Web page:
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Man on trial for terrorism offences 'sent videos begging Allah for Taliban victory'


A man on trial for terrorism offences glorified Islamic State (IS) and had a 12-inch machete beside his bed, a court heard.

Ayub Khan, 20, allegedly sent WhatsApp videos and messages glorifying the activities of Al-Qaeda and IS between May 1 and 3, 2020.

Police searched Khan's address in Ealing, west London, on November 16, 2021 and allegedly found messages sent from his iPhone to a group chat named 'Salafiyyah'.

A 12-inch machete with a nylon sheath and a brown wooden handle was lying uncovered beside Khan's bed, jurors at the Old Bailey were told.

In his wardrobe police also found a black flag with emblazoned with a white religious script calling for Jihad which he had bought on Ebay, the court heard.

Robin Sellers, prosecuting, told jurors: 'This defendant was radicalised by his exposure to terrorist material, alongside his brother.

'He... disseminated terrorist publications and purchased a knife at a time that his mind was clearly captivated by terrorist thoughts and motivations.'

A beheading video and a video from ISIS depicting the destruction of places of worship were also discovered associated with Khan's Snapchat account, the court heard.

Mr Sellers said: 'There is no deleting of it, condemning of it, no decrying of it.'

Khan sent a video on May 1, 2020 containing speech which encourages Muslims to undertake Jihad and fight, the court heard.

In the video, he allegedly claimed going to Afghanistan to fight 'is a good praiseworthy action'.

In a voice message sent on May 3, jurors heard a voice, alleged to be Khan, saying: 'May Allah grant victory to the Taliban.

'May Allah aid them in destroying China, saving the Muslims from the oppression of the Chinese Ameen.

'May Allah destroy the Shia in Afghanistan, Pakistan, Iran, Iraq and Yemen. May Allah aid wherever they are and unite the Salifiyah to destroy the oppressors ameen.'

Mr Sellers said Khan later sent a text in the group which read 'Allhamdulilah'.

The prosecutor said: 'Meaning praise Allah, so it is an endorsement and, the Crown say, shows him acknowledging it favourably.'

Khan glorified 'gunshots in your legs and all that stuff, every bullet hole means something, for every stab wound I have I kill 10 American and 10 Chinese men,' the court heard.

Mr Sellers said this was a clear endorsement and progression of Khan's hardening stance.

He said: 'Ayub Khan posts five audio messages promoting Jihadi violence. This shows an intensifying of his motives and beliefs.'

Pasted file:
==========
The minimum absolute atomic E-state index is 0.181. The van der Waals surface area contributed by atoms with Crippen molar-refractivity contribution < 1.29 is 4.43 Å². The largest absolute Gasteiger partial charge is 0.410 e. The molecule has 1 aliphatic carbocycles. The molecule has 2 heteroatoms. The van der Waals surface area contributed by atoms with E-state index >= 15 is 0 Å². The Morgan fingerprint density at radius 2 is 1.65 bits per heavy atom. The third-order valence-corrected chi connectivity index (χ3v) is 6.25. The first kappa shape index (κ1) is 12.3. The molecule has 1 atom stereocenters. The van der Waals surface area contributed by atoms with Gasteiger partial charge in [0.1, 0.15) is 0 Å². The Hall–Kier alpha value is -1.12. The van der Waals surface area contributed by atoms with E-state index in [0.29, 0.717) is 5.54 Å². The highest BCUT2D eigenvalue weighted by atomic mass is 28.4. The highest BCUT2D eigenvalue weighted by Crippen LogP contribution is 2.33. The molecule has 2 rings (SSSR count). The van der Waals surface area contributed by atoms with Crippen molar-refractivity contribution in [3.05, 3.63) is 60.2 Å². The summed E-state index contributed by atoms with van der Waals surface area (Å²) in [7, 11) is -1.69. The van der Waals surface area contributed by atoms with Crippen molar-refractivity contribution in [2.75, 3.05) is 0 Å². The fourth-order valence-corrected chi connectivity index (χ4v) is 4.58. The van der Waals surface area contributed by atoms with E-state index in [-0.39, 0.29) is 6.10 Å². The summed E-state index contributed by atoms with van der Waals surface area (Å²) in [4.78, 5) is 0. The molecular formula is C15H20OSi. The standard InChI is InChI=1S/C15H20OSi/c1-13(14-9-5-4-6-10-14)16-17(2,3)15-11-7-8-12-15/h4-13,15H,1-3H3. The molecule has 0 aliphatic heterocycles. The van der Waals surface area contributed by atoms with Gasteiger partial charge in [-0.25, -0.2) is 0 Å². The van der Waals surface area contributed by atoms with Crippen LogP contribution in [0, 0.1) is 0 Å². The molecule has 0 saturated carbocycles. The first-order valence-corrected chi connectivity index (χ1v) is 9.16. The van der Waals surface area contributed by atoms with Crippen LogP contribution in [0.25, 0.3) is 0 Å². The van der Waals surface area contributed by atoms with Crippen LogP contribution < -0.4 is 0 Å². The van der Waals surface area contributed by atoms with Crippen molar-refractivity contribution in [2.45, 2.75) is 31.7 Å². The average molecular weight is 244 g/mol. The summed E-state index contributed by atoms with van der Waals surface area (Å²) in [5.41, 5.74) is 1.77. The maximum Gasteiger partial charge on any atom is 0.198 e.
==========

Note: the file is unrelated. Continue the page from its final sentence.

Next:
Another shared message on WhatsApp contained an extract of a Somali individual who declares that any of his countrymen who promote the Shia branch of the Islamic religion should be beheaded.

Members of the group chat responded negatively saying 'I'm deradicalized' and 'You man are off it' but Khan doubles-down and quoting the Somali radical, saying 'Chop their heads off'.

The hostility between Sunni and Shia sects of Islam is common ideology of IS and Al-Qaeda teachings.

A video shared with Khan by his brother, Mohammed Zubair Khan, 22, on Snapchat is colloquially called 'the neighing of horses' where an ISIS militant is seen in religious chant.

'The purpose of the video is to glorify terrorist activities in particular regions and promote fighting in areas where the terrorist organisation Al-Qaeda is said to operate,' Mr Sellers said.

The brothers frequently had conversations discussing the benefits of Sharia law over Democratic law, the merits of suicide bombing and the Taliban.

In a police interview Khan wrote a prepared statement where he said: 'I belong to Alperton Mosque which I attend a few times a week to pray and attend lessons in Islamic studios.

'I have not just started practices Islam. I've always been a part of the Islamic community from birth.

'I am strongly against Islamic terrorist organisations which the mosque I attend teaches and warns us against terrorism in such groups. The mosque I attend is in Wembley. I'm strongly against Islamic terrorism organisations.'

He answered no comment to all other questions put to him.

Khan, of Fishers Close, Ealing, denies three counts of disseminating terrorist material and one count of possessing an article connected with the commission of an act of terrorism between October 18 and November 17 2021.

The trial continues.